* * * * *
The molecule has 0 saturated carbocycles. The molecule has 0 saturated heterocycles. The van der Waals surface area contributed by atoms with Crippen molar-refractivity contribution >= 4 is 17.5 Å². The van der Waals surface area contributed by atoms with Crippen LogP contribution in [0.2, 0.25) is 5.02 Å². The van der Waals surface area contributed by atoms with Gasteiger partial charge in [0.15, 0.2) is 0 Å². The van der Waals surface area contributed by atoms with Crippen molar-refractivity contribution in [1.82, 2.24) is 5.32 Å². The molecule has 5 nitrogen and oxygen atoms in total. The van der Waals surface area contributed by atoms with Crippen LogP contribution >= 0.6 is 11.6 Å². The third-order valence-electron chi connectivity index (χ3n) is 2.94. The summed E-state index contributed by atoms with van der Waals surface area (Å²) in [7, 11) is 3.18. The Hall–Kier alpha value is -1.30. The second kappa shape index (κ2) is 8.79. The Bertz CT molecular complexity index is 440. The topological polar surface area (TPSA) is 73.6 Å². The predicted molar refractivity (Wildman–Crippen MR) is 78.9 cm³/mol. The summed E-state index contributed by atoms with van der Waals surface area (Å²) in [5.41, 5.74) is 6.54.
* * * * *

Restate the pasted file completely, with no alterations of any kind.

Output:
The molecule has 0 saturated carbocycles. The molecule has 0 saturated heterocycles. The van der Waals surface area contributed by atoms with Crippen molar-refractivity contribution >= 4 is 17.5 Å². The van der Waals surface area contributed by atoms with Crippen LogP contribution in [0.2, 0.25) is 5.02 Å². The van der Waals surface area contributed by atoms with Gasteiger partial charge in [0.15, 0.2) is 0 Å². The van der Waals surface area contributed by atoms with Crippen molar-refractivity contribution in [1.82, 2.24) is 5.32 Å². The molecule has 5 nitrogen and oxygen atoms in total. The van der Waals surface area contributed by atoms with Crippen LogP contribution >= 0.6 is 11.6 Å². The third-order valence-electron chi connectivity index (χ3n) is 2.94. The summed E-state index contributed by atoms with van der Waals surface area (Å²) in [7, 11) is 3.18. The Hall–Kier alpha value is -1.30. The second kappa shape index (κ2) is 8.79. The Bertz CT molecular complexity index is 440. The topological polar surface area (TPSA) is 73.6 Å². The predicted molar refractivity (Wildman–Crippen MR) is 78.9 cm³/mol. The summed E-state index contributed by atoms with van der Waals surface area (Å²) in [5.41, 5.74) is 6.54.